18. StraightAndNarrow

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    What was so bad about a dragon named Pumsey? Did you ever watch The Wizard of Oz or the TV show Mister Ed about a talking horse? What about stories about unicorns or magic? Do you call this Secular Humanism? I call it children's stories.

    Personally, I'd say a lot of kids would benefit from being taught self esteem with the divorce rate over 50% and worse among self proclaiming Christians than among non-Christians. My mother used to throw in some things about personal hygiene. I suppose that's Secular Humanism too.
     
    #18 StraightAndNarrow, Mar 5, 2007
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  19. amity

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    If your public schools are teaching something you don't like, by all means contact teachers, administrators, and board members. If you can raise public support for your ideas they will likely be implemented, if it is possible to do so within the really very broad laws that govern schools. These are OUR schools! I not only work for the school district, I also pay a coupla thousand dollars per year in school taxes!
     
  20. annsni

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    Is Mr. Ed always there to guide you when your parents can't be? Can he bring you to a place where things are always good and then can affect your life?? There's nothing wrong with "pretend" but telling my child the stuff that they did was completely out of line (and I pulled her from the program immediately). Here's more information on the curriculum and what they did in my daugher's class:

    "Included in transpersonal education is the idea of teaching children to find an imaginary place in their minds where they can go to withdraw from their environment; in other words, their taught to create their own reality. The Pumsey the Dragon program uses Pumsey, a dragon with poor self-esteem, and a character called ‘Friend’ to achieve improved self-esteem for children. Friend speaks to Pumsey about the “Clear Mind,” that part of the mind that always thinks positive thoughts and causes good things to happen. The Clear Mind is always there for you whenever it’s needed: “It always finds a way to let you feel OK even if there are walls.... Sometimes it just goes right through walls as if they weren’t there” (ibid., 140f). One way to create mind pictures is using relaxation techniques and deep breathing exercises that follow a hypnosis pattern; creating a mind picture ends with the children opening their eyes and saying with the teacher, “I am me, and I am enough. I am me, and I am enough. I am me, and I am enough” (cf. id. 141). Rick Branch wrote, “Of course, this is the only possible conclusion to which a student can come, if indeed the Clear Mind is the best friend they can ever have. For who, besides themselves, can they turn to for help, advice, and counsel” (ibid. 141)?" (from http://209.85.165.104/search?q=cach...um&hl=en&ct=clnk&cd=18&gl=us&client=firefox-a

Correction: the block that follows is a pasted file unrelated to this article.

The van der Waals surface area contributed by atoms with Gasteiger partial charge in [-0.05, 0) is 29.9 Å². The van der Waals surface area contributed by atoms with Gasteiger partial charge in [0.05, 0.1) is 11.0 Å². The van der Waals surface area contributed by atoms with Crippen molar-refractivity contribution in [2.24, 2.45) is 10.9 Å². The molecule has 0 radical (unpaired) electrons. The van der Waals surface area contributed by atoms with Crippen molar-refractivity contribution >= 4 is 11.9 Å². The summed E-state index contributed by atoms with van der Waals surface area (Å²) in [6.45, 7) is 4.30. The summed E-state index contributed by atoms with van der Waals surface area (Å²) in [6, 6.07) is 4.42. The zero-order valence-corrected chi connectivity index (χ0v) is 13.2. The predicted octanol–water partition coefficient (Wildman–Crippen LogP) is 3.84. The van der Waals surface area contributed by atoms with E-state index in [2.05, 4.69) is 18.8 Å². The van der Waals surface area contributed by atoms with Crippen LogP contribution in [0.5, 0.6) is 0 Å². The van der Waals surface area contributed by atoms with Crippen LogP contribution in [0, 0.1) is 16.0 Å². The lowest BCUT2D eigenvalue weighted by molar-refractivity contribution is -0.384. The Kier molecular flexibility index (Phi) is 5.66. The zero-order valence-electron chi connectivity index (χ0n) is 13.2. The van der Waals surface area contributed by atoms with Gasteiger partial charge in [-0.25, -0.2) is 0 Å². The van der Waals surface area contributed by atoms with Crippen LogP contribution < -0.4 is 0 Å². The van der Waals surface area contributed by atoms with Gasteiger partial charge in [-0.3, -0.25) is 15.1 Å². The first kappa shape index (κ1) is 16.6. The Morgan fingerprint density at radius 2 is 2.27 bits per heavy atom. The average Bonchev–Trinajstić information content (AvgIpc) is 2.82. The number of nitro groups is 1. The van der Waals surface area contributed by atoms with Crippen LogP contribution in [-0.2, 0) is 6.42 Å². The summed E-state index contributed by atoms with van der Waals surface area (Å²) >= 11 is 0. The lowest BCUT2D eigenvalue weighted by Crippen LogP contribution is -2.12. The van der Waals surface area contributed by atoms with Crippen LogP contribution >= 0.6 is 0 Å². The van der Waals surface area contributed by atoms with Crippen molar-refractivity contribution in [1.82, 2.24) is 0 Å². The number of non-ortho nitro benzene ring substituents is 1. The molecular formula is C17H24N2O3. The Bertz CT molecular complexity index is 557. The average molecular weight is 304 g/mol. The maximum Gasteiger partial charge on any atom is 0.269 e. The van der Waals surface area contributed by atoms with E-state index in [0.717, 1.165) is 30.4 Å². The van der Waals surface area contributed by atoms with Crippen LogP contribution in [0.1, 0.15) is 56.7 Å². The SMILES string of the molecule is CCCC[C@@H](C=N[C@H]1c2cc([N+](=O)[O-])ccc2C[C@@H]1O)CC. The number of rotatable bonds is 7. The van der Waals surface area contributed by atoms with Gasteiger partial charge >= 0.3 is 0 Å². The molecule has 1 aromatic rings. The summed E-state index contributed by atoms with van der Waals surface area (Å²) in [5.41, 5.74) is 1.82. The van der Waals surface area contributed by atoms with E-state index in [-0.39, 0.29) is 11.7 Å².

There is a lot more to this than "stories". "I am me, I am enough" is not quite the Biblical statement, don't you think? And as for "self-esteem" and the curricula that they use in schools, I can pretty safely say, it's either not working or working too well. Kids have an 'entitlement' attitude, they are most important and everyone is not. They don't care about anyone else and how things affect anyone else - because they're all that matters. Divorce is so common nowadays because "it's not meeting MY needs", "I'm just not happy", "I've grown and want out of this relationship". How many people divorce because of TRUE problems in their marriage? Why do people cheat? Because they're worth it! Sorry, but I don't see ONE verse in Scripture that supports ANY of this. I want my children to have a TRUE picture of their worth - that the Creator of the universe died for them - because they are sinners and He wanted to make a way for them to come to Him. That they can have a relationship with Him because of what HE did - not because "they are enough".